BY ANDREW TARPEY
News headlines about financial firms being fined large sums for anti-money laundering (AML), Know Your Customer (KYC) and sanctions violations have become commonplace in recent years. From JP Morgan to Deutsche Bank to HSBC, some of the largest and most profitable banks in the world have been hit with regulatory fines for inadequate AML controls or lackluster adherence to compliance requirements. But just how much have firms paid for these compliance failures? Fenergo, a company specializing in client management solutions, recently conducted an analysis using data from regulators and news organizations. It found that, worldwide, firms have paid $26 billion in fines for their regulatory failures in the past decade. Among the facts noted in the research are the following:
• 90% of the fines levied for AML violations were issued by the United States ($23.52 billion);
• Europe has issued a total of 83 fines during that time for a total of $1.7 billion, mostly coming from the FCA, the United Kingdom’s financial regulator;
• Regulators in the Middle East have issued just a tiny fraction of what their American and European counterparts have, totalling just $9.5 million in fines in the past 10 years;
• The largest single fine levied against a bank by one regulator was the $8.9 billion fine imposed on French bank BNP Paribas by the U.S. Justice Department in 2014 for sanctions violations;
• United States regulators have fined European banks nearly five times the amount that they’ve fined American banks.
There was once a time when, in order to comply with AML regulations, banks had the latitude to engage in their “best practices” when implementing their AML programs. However, such broad generalizations of what constitutes AML compliance are a thing of the past. All developed countries in this post-September 11 era have stringent protocols that they require financial institutions to adhere to when it comes to anti-money laundering and countering the financing of terrorism (CFT), and the failure of banks to measure up to this can cost them enormously.
Maintaining a strong, compliant AML/CFT program consists of many factors, but among the most important are conducting appropriate due diligence on one’s clients and monitoring transactions for instances of suspicious or potentially illegal activity. The failures of some of the world’s largest banks to ensure compliance with these matters are staggering, and in some cases consist of a blatant, reckless disregard for the law. The Fenergo report shows that the great majority of AML-related fines were issued for sanctions violations, and here we’ll take a look at some of the most egregious and costly violations.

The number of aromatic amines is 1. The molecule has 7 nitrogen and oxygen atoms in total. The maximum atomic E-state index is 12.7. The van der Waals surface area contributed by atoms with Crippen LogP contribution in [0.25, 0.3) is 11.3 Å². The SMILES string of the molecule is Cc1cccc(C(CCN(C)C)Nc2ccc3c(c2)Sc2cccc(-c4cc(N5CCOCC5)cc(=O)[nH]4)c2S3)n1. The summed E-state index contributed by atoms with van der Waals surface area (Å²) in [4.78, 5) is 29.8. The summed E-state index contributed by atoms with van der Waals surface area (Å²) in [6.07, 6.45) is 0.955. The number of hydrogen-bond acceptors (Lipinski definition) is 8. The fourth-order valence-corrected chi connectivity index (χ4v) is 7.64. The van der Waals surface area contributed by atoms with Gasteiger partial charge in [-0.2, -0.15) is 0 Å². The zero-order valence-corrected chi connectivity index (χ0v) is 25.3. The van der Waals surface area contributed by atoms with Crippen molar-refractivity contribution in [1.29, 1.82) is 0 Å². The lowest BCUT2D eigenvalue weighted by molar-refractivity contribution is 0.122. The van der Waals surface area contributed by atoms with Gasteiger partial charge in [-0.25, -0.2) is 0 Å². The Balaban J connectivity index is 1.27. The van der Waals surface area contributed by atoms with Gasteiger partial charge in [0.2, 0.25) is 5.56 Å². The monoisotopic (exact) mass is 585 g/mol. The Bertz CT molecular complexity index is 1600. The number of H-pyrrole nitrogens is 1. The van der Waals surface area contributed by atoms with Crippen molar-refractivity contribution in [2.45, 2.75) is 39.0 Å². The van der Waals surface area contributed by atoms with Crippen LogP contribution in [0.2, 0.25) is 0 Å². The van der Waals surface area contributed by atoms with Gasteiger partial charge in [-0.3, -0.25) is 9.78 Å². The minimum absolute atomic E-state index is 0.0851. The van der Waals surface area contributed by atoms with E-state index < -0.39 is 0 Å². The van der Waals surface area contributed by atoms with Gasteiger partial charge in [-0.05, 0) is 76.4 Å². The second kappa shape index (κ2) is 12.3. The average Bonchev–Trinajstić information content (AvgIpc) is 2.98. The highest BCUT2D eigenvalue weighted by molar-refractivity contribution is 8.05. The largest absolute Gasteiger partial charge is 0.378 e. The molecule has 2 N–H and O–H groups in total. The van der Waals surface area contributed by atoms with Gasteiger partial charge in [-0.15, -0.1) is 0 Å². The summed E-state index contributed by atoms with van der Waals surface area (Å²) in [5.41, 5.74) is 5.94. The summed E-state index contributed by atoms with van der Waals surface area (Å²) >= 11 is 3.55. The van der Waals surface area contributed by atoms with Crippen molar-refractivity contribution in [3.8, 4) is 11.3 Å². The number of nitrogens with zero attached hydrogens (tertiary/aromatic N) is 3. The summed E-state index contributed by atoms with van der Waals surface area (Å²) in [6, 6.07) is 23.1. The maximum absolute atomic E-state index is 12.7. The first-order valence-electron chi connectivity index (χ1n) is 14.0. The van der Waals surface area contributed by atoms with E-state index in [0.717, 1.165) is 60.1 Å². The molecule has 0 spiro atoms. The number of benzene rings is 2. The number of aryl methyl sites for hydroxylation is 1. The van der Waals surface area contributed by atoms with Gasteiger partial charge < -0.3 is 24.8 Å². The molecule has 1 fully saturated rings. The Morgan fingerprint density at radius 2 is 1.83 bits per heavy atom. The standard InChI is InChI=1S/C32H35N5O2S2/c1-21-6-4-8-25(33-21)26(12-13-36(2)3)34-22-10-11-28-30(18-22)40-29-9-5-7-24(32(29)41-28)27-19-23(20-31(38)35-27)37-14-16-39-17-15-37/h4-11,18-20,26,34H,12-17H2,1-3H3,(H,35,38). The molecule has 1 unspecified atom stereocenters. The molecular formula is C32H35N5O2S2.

• BNP Paribas: In 2014, BNP Paribas, France’s largest bank, agreed to pay $8.9 billion in fines for violating U.S. sanctions laws by concealing billions of dollars in transactions for clients in Cuba, Iran and Sudan between 2004 and 2012, using various complicated schemes in order to conceal the true nature of the illegal transactions. The bank routed illegal payments through banks in the Middle East, Europe and Africa in order to conceal both the involvement of the sanctioned entities and BNP Paribas’s role in the transactions. These third party financial institutions were told not to mention the sanctioned entities’ names in the payments which entered the United States’ financial system, and information which would have revealed the identity of the blacklisted countries was removed from wire transfers. As evidence of how brazen BNP Paribas was in its disregard for U.S. sanctions laws, after payments to Cuban entities were blocked when they reached the United States due to the U.S. embargo against Cuba, the bank stripped wire messages that contained references to Cuban entities and resubmitted the payments as a lump sum so as to conceal from the authorities BNP Paribas’ Cuban ties.